The title of the play All My Sons is justified because Joe Keller should have thought of all the pilots who flew in planes that contained defective parts his company sold the government as his sons metaphorically. He should have put their safety and the safeguarding of their lives above the loss he would have taken had he acknowledged that the airplane parts were defective. Instead, he pretended that they were fine and sold them, knowing full well that they might and, in many cases did, fail.
Because of Joe’s callous disregard for the lives of others and because he placed his profit above the safety of the young men in those planes, he was indirectly responsible for the deaths of many pilots during the war. Moreover, he was also indirectly responsible for the death of his own son Larry.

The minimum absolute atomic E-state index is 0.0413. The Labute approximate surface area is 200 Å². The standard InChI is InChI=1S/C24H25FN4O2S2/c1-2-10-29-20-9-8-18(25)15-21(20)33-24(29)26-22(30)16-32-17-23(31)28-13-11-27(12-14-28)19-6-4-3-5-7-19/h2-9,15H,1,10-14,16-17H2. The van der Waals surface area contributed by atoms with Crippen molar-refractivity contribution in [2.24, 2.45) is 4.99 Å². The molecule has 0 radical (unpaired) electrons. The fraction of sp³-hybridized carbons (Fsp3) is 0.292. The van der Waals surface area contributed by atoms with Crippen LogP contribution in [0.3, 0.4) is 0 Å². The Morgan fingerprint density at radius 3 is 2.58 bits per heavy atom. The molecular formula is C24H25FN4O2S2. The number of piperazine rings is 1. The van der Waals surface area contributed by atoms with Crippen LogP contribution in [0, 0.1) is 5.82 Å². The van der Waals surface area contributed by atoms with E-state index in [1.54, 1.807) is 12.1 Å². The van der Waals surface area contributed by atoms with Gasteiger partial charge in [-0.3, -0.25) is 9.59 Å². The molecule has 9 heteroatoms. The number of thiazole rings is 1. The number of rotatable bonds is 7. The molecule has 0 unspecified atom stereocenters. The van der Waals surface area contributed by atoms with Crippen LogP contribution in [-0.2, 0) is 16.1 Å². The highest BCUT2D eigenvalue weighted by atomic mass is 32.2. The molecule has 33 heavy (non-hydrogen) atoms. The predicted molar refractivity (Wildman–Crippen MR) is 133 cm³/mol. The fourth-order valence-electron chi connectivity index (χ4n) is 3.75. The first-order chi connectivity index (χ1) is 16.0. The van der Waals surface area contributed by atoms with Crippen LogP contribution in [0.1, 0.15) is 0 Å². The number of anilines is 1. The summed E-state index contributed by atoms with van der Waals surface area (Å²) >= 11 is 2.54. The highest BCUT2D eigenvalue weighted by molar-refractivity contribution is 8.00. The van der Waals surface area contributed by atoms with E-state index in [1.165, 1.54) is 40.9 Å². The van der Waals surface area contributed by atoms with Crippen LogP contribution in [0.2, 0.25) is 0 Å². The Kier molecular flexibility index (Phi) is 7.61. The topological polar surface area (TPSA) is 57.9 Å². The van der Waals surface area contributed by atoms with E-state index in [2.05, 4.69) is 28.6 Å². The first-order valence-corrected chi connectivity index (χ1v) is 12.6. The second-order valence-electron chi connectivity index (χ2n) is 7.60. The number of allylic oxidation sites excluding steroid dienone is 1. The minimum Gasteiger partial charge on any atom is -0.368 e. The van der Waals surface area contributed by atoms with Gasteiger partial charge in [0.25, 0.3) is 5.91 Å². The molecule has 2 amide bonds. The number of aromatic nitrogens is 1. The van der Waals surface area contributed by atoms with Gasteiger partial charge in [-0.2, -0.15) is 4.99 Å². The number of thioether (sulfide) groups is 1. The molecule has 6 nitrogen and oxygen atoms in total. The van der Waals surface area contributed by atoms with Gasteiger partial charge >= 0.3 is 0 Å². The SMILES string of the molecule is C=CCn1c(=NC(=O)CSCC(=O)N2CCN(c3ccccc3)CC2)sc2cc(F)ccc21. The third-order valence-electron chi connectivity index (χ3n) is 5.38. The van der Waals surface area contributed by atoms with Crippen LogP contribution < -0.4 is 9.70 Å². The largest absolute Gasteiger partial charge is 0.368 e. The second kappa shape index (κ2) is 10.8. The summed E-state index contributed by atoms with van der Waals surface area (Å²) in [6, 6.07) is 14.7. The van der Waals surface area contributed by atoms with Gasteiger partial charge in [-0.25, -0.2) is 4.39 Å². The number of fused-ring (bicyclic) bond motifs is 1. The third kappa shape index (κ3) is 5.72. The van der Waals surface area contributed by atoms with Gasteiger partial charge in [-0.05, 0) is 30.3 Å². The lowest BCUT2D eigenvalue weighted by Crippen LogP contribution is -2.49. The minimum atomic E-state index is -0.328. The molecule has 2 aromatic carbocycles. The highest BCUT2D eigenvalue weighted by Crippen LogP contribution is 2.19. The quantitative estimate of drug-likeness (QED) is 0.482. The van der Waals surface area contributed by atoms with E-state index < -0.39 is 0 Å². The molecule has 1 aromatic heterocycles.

Joe acknowledges this at the end of the play when he is confronted by his family and Annie. He is facing the prospect of going to jail for his actions during the war. He realizes that Larry understood that he breached his communal and moral responsibility by putting his economic interests above the lives of others. Based on the letter Larry sent Annie, Larry essentially committed suicide.
This means that indirectly, Joe is just as responsible for Larry’s death as he is for the deaths of those other young men who relied on his plane parts to work properly when they were flying on wartime missions. Speaking of Larry at the end of the play, Joe says
Keller: (looking at letter in his hand) Then what is this if it isn't telling me? Sure, he was my son. But I think to him they were all my sons. And I guess they were, I guess they were...